Gleissner prevails against fashion brand – … as the German-born millionaire was also involved in another case at the UKIPO. Specifically, the office dismissed an appeal by fashion retailer Mango against a trademark for the term YANGO. This application was filed by Yango International (another of the UK companies where Gleissner is the sole owner) for goods and services in classes 3, 14, 16, 25, 26, 38 and 41. The fashion brand relied on EU rights from two marks for MANGO and MANGO MAN and the unregistered trademark MANGO (claiming it had been used in the UK since since 2000). In the decision, appointed person Emma Himsworth QC disagreed with Mango’s arguments and dismissed the appeal. Most curiously, she disagreed with Mango’s assertion that the trademark application’s link to Gleissner should be considered. Himsworth stated: “There was a suggestion in the Grounds of Appeal, as had been submitted before the Hearing Officer, that special consideration should be applied to the analysis in the present case, given the connection between the Applicant and Mr Michael Gleissner who has been referred to in a number of other decisions in the UKIPO (and in one appeal to the Appointed Person). On the basis of the Grounds of Opposition in the present case the Hearing Officer in my view quite rightly did not refer to the point in his decision. When pressed at the hearing of the appeal it was quite rightly accepted by Mr Tate that this was not a point that could or should be taken into account when considering the merits of the present appeal and I therefore say no more about it.” It appears, then, that while Gleissner has not prevailed in many recent UKIPO legal decisions, major brands still need to fight diligently when facing up against the multi-millionaire. (TJL)

Market radar:

Nestlé gets rid of more candy brands in portfolio tidy-up –- Transnational food and drink giant Nestlé is selling a handful of its New Zealand confectionary brands, including Mackintosh’s, Heards and Black Knight, to Quadrant Private Equity, an Australian private equity investment firm. This follows on from the Swiss food giant’s $2.8 billion sale of its US confectionary business to Ferrero back in January, in the company’s ongoing bid to shift towards healthier products. The value of the latest deal was not disclosed but Nestlé announced that up to 55 jobs would be lost as production at its Wiri factory would now focus on culinary products. With reduced demand for its packaged food products, the company has been under pressure from shareholders to further divest and overhaul its portfolio. Nestlé's struggles will serve as a reminder to other multinational food brands of the extremely competitive nature of the confectionary market – especially in the US, which accounts for almost a fifth of the global chocolate market – but it also highlights the opportunities for upstart brands, many of which have made significant ground in this industry in recent times. (TA)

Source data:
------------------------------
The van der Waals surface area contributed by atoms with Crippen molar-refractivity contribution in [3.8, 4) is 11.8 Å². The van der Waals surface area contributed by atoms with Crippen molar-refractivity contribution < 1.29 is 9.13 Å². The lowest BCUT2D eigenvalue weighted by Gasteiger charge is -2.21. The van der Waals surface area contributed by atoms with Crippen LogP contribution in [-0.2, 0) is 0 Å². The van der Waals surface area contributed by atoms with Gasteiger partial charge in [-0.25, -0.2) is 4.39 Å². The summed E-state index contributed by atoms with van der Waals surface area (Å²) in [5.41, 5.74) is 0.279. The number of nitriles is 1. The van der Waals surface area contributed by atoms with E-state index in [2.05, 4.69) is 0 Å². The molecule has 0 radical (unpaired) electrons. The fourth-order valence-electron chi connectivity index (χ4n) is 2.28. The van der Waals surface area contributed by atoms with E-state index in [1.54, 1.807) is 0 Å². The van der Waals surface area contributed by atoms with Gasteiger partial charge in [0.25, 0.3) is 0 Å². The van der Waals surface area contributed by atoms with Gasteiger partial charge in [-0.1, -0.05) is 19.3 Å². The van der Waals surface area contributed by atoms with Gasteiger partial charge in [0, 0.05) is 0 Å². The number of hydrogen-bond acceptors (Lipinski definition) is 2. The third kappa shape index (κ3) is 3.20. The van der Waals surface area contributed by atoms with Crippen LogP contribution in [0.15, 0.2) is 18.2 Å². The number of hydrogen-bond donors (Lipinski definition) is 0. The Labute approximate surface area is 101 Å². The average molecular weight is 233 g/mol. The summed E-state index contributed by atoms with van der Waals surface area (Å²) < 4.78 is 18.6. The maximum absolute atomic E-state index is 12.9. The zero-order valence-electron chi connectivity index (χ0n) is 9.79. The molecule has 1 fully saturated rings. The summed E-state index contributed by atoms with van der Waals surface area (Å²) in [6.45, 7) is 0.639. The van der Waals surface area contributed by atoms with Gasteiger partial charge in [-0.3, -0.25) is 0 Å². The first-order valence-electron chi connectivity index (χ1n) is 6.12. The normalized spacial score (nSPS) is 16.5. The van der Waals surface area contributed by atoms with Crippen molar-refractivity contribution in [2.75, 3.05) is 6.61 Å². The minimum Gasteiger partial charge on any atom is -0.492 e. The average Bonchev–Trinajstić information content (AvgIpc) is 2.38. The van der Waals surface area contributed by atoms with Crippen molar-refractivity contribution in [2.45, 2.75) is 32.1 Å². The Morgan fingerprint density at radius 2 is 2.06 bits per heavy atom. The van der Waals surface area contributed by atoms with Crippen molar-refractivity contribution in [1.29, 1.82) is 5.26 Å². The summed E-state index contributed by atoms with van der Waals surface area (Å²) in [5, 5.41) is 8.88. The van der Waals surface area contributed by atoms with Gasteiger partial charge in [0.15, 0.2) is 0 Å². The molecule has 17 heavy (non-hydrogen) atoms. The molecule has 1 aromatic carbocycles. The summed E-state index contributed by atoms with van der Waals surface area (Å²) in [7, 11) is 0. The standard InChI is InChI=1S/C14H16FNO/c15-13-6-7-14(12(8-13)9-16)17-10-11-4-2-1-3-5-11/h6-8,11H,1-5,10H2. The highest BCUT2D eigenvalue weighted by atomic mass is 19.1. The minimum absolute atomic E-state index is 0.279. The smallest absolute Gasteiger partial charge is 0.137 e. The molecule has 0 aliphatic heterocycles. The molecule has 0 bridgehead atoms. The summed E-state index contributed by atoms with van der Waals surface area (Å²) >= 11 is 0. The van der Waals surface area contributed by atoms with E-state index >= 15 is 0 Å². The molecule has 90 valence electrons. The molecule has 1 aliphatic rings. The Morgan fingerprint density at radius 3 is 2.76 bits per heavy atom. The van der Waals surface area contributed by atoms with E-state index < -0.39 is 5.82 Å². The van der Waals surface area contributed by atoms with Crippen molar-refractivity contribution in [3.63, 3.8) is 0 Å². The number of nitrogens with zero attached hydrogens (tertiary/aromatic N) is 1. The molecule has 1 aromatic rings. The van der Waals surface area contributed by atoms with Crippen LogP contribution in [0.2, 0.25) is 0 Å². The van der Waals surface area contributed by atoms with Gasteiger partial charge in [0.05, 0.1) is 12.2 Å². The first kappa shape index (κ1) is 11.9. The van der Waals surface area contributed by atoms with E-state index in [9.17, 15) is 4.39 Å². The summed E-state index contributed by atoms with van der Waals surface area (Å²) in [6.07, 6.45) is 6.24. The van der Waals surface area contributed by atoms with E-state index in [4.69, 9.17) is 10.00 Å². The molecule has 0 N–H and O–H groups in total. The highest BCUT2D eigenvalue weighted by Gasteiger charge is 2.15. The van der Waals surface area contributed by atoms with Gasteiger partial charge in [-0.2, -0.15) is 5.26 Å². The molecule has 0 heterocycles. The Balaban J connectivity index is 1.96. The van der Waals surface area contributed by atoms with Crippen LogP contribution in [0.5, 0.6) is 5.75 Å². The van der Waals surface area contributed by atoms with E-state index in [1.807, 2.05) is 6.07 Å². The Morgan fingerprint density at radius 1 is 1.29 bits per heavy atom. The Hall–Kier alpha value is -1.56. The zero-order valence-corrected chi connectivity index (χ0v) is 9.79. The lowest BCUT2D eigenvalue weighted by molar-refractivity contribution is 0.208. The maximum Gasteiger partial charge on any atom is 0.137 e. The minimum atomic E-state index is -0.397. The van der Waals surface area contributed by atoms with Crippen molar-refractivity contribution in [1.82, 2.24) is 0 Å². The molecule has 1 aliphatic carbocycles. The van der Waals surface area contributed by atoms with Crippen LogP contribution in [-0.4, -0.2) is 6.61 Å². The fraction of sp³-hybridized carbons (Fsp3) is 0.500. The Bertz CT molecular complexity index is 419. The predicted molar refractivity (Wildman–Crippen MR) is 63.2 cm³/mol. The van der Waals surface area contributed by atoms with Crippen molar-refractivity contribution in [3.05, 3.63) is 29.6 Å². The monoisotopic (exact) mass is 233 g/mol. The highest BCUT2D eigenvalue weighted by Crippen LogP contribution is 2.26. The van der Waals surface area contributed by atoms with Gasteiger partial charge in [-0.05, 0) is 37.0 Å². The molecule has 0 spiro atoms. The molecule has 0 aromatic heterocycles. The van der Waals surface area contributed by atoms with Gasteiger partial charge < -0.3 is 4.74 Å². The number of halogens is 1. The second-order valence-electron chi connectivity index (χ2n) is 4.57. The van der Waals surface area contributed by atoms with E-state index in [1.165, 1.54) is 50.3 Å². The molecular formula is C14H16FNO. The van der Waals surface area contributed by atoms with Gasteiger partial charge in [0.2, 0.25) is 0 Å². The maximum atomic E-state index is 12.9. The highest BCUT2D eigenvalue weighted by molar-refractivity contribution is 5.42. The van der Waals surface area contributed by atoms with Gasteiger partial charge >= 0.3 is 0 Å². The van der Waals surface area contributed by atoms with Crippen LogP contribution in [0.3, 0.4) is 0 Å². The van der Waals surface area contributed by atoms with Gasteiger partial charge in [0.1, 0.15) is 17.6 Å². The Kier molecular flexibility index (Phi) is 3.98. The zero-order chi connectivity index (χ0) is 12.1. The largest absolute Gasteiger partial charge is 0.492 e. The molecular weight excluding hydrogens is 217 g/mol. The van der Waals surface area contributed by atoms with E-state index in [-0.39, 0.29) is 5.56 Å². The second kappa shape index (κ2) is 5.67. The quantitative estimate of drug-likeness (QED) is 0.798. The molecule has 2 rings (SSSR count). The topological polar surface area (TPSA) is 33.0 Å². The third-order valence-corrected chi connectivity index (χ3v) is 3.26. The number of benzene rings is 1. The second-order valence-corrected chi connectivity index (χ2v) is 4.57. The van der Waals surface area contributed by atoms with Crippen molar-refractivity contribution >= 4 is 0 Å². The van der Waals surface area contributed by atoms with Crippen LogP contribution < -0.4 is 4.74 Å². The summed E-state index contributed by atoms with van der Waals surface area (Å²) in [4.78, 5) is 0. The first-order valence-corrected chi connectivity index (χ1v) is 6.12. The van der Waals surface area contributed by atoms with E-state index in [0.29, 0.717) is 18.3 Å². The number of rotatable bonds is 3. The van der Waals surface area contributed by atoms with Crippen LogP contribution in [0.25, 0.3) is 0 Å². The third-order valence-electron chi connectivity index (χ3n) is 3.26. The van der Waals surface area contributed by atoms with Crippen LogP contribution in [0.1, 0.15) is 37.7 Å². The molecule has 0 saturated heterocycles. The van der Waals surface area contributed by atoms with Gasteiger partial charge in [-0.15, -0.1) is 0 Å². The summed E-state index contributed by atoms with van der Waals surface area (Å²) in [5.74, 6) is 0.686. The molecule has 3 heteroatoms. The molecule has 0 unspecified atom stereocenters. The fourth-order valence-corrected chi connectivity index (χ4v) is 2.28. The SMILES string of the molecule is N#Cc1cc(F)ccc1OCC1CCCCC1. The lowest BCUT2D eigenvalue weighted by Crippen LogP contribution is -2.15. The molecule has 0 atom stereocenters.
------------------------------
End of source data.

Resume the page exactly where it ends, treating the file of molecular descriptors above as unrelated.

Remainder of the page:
The Golden Knights come to an amicable arrangement – Back in February we reported that The National Hockey League (NHL) expansion team Vegas Golden Knights and the US Army were working towards an out-of-court settlement of their ongoing trademark dispute. This came after the Army, whose parachute team is also known as the Golden Knights, filed an opposition to the hockey franchise’s GOLDEN KNIGHTS mark, which was granted last year following a long-running battle before the USPTO. It was reported that the team’s owners, Black Knight Sports and Entertainment, had filed a motion to suspend for settlement with consent at the trademark office, giving the two parties until April 25 to reach an agreement. Almost three months on, Vegas Golden Knights Chairman and CEO Bill Foley has announced that a trademark coexistence agreement regarding usage of the 'Golden Knights' mark and name has been entered into. He proclaimed: “Our discussions with the Army were collaborative and productive throughout this entire process. We are appreciative of their efforts and commitment to reaching an amicable resolution." Whether in the skies or on the ice, both parties are now free to resume their core activities without the spectre of a long-running trademark dispute. (TL)

New system developed to smell fake Parmesan cheese - Researchers have created a new device with an “artificial nose” capable of differentiating between genuine Parmesan – or Parmigiano Reggiano – cheese and imitations produced in the US and Germany (which infringe its European geographical indication rights). Reflecting the efforts being made to protect one of Italy’s most iconic products from copying, the sophisticated nanowire gas sensor capable of detecting 58 volatile organic compounds was developed by academics at the Italian Institute of Biosciences and the University of Brescia. As much as 40% of the current market is comprised by fakes, according to Securing Industry. The device’s inventors claim that it can detect imitations quickly and without destroying the produce under inspection. (AH)